Create a ROS2 Python package

In this tutorial you’ll learn how to create and setup a ROS2 Python package.

I’ll show you every step, and explain the relation between files, where to write your nodes, how to add launch files, etc.

>> Here’s a video tutorial that recaps the first part of this article. Watch it as an additional resource:

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Setup your ROS2 Python package

Before you can create a ROS2 Python package, make sure you have :

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  • correctly installed ROS2,
  • setup your environment (add source /opt/ros/ROS_VERSION/setup.bash in your .bashrc – don’t forget to replace “ROS_VERSION”),
  • and created a ROS2 workspace ($ mkdir -p ~/ros2_ws/src && cd ros2_ws/ && colcon build).

Now, to create a Python package:

$ cd ~/ros2_ws/src/
$ ros2 pkg create my_python_pkg --build-type ament_python 
going to create a new package
package name: my_python_pkg
destination directory: /home/user/ros2_ws/src
package format: 3
version: 0.0.0
description: TODO: Package description
maintainer: ['Name <>']
licenses: ['TODO: License declaration']
build type: ament_python
dependencies: []
creating folder ./my_python_pkg
creating ./my_python_pkg/package.xml
creating source folder
creating folder ./my_python_pkg/my_python_pkg
creating ./my_python_pkg/
creating ./my_python_pkg/setup.cfg
creating folder ./my_python_pkg/resource
creating ./my_python_pkg/resource/my_python_pkg
creating ./my_python_pkg/my_python_pkg/
creating folder ./my_python_pkg/test
creating ./my_python_pkg/test/
creating ./my_python_pkg/test/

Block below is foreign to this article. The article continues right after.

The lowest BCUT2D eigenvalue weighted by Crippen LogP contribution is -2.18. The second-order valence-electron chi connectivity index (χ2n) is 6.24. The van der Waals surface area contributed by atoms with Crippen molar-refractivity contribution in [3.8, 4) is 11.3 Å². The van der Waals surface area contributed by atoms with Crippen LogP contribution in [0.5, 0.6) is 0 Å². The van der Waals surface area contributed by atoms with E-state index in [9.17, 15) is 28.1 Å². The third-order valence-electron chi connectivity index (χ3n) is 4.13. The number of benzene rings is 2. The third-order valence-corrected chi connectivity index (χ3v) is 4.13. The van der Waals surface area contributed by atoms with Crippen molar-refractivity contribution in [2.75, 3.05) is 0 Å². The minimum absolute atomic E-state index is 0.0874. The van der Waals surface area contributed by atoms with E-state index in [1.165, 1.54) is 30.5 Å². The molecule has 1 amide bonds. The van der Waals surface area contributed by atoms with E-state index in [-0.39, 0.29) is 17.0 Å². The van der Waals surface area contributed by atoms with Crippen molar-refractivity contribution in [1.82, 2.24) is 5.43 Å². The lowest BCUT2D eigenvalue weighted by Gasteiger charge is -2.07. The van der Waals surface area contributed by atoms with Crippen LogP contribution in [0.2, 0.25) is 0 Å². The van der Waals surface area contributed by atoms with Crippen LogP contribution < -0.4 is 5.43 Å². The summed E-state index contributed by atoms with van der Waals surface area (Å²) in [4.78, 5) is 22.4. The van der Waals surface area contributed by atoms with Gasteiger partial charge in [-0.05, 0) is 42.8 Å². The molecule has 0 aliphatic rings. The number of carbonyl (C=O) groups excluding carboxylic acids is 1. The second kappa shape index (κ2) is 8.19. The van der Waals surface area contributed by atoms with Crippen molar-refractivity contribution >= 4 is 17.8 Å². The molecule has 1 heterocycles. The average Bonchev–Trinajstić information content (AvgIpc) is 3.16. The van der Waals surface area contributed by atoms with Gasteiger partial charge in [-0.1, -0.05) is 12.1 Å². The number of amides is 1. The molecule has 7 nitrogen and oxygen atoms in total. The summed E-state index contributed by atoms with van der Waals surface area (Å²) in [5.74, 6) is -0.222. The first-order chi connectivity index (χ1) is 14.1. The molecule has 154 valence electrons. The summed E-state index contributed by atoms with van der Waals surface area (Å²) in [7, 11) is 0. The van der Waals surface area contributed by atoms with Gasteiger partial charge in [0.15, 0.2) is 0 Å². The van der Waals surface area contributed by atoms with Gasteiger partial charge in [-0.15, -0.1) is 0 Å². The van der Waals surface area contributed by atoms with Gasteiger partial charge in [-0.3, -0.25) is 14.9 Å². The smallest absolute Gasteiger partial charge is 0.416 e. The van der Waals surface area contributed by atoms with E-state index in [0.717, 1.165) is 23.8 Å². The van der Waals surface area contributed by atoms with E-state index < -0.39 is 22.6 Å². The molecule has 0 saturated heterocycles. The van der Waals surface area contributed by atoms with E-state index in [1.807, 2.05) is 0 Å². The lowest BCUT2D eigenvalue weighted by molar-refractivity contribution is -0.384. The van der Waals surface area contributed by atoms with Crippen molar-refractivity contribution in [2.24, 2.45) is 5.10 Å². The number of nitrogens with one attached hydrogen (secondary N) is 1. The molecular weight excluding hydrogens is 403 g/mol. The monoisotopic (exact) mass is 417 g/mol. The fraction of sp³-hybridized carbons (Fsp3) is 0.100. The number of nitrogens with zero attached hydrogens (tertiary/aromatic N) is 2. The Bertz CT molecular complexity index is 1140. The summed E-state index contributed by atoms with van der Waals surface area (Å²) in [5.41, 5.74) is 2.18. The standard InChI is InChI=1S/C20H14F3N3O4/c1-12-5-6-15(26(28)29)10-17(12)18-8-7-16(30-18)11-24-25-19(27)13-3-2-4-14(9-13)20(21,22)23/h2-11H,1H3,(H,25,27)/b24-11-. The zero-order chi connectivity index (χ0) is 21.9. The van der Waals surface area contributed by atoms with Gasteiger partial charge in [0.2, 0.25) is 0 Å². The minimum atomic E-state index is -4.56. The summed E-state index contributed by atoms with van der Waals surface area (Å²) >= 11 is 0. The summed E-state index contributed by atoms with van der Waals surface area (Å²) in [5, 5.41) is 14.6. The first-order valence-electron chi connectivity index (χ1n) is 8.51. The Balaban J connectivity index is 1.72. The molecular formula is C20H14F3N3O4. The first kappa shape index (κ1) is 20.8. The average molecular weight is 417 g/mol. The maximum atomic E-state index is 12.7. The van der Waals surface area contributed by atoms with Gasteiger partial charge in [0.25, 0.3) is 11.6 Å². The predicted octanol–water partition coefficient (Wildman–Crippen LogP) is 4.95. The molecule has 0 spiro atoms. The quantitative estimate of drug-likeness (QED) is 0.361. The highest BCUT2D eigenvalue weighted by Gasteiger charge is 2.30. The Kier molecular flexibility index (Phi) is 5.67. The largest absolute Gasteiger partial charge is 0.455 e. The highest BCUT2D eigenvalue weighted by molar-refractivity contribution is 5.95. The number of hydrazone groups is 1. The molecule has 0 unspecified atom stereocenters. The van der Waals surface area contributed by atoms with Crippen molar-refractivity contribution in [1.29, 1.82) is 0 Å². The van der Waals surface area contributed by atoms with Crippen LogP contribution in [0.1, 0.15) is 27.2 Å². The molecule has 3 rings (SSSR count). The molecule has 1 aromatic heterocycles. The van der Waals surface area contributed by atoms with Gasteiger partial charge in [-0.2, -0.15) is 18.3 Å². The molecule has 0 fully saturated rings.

creating ./my_python_pkg/test/

Use ros2 pkg create followed by the name of your package. Then add the option --build-type ament_python to precise that you’re building a package specifically for Python.

A bunch of files will be created inside the new package.

├── my_python_pkg
│   └──
├── package.xml
├── resource
│   └── my_python_pkg
├── setup.cfg
└── test

Explanation of files inside a ROS2 Python package

Here’s a quick explanation for each file, and what you have to do to set them up.


This file provides some information and required dependencies for the package.

<?xml version="1.0"?>
<?xml-model href="" schematypens=""?>
<package format="3">
  <description>TODO: Package description</description>
  <maintainer email="">Name</maintainer>
  <license>TODO: License declaration</license>




You need to manually edit lines 5-8. Everything will work if you don’t do it, but if you decide to share or publish your package, then those info are mandatory.

  • version.
  • description: a brief description of what your package does.
  • maintainer: name and email of current maintainer. You can add multiple maintainer tags. Also, you can add some author tags (with name and email) if you want to make the distinction between authors and maintainers.
  • license: if you ever want to publish your package you’ll need a license (for example BSD, MIT, GPLv3).

If you know what a CMakeLists.txt file is, well the is basically the same but for Python. When you compile your package it will tell what to install, where to install it, how to link dependencies, etc.

from setuptools import setup

package_name = 'my_python_pkg'

            ['resource/' + package_name]),
        ('share/' + package_name, ['package.xml']),
    description='TODO: Package description',
    license='TODO: License declaration',